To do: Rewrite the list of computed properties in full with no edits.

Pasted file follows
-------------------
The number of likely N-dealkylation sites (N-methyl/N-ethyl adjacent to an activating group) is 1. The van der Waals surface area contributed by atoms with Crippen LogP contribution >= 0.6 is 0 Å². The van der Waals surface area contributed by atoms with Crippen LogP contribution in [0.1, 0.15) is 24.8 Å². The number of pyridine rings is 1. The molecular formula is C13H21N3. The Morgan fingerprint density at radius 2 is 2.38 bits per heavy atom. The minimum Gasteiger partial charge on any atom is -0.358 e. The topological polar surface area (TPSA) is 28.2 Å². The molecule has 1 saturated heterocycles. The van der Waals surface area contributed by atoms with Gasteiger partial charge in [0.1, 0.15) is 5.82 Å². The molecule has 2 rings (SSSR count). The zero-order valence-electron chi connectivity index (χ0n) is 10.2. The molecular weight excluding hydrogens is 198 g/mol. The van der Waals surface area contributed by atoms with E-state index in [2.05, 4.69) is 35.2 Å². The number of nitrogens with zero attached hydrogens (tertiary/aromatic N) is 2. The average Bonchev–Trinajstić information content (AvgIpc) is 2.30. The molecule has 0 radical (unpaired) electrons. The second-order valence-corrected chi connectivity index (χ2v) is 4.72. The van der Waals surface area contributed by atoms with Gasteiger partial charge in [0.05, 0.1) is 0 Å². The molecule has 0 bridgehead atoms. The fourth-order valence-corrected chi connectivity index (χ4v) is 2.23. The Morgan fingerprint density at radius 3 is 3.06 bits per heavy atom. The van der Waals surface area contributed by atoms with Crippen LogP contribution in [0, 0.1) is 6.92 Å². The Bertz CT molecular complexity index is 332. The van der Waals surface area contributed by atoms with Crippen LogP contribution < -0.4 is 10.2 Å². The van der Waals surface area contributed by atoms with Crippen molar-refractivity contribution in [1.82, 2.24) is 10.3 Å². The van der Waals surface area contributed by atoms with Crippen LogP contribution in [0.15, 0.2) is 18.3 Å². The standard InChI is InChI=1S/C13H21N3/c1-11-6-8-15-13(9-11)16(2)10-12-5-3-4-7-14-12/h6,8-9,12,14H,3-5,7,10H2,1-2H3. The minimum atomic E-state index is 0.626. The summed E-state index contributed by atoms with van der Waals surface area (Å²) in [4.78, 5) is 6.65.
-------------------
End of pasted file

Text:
The number of likely N-dealkylation sites (N-methyl/N-ethyl adjacent to an activating group) is 1. The van der Waals surface area contributed by atoms with Crippen LogP contribution >= 0.6 is 0 Å². The van der Waals surface area contributed by atoms with Crippen LogP contribution in [0.1, 0.15) is 24.8 Å². The number of pyridine rings is 1. The molecular formula is C13H21N3. The Morgan fingerprint density at radius 2 is 2.38 bits per heavy atom. The minimum Gasteiger partial charge on any atom is -0.358 e. The topological polar surface area (TPSA) is 28.2 Å². The molecule has 1 saturated heterocycles. The van der Waals surface area contributed by atoms with Gasteiger partial charge in [0.1, 0.15) is 5.82 Å². The molecule has 2 rings (SSSR count). The zero-order valence-electron chi connectivity index (χ0n) is 10.2. The molecular weight excluding hydrogens is 198 g/mol. The van der Waals surface area contributed by atoms with E-state index in [2.05, 4.69) is 35.2 Å². The number of nitrogens with zero attached hydrogens (tertiary/aromatic N) is 2. The average Bonchev–Trinajstić information content (AvgIpc) is 2.30. The molecule has 0 radical (unpaired) electrons. The second-order valence-corrected chi connectivity index (χ2v) is 4.72. The van der Waals surface area contributed by atoms with Gasteiger partial charge in [0.05, 0.1) is 0 Å². The molecule has 0 bridgehead atoms. The fourth-order valence-corrected chi connectivity index (χ4v) is 2.23. The Morgan fingerprint density at radius 3 is 3.06 bits per heavy atom. The van der Waals surface area contributed by atoms with Crippen LogP contribution in [0, 0.1) is 6.92 Å². The Bertz CT molecular complexity index is 332. The van der Waals surface area contributed by atoms with Crippen LogP contribution < -0.4 is 10.2 Å². The van der Waals surface area contributed by atoms with Crippen molar-refractivity contribution in [1.82, 2.24) is 10.3 Å². The van der Waals surface area contributed by atoms with Crippen LogP contribution in [0.15, 0.2) is 18.3 Å². The standard InChI is InChI=1S/C13H21N3/c1-11-6-8-15-13(9-11)16(2)10-12-5-3-4-7-14-12/h6,8-9,12,14H,3-5,7,10H2,1-2H3. The minimum atomic E-state index is 0.626. The summed E-state index contributed by atoms with van der Waals surface area (Å²) in [4.78, 5) is 6.65.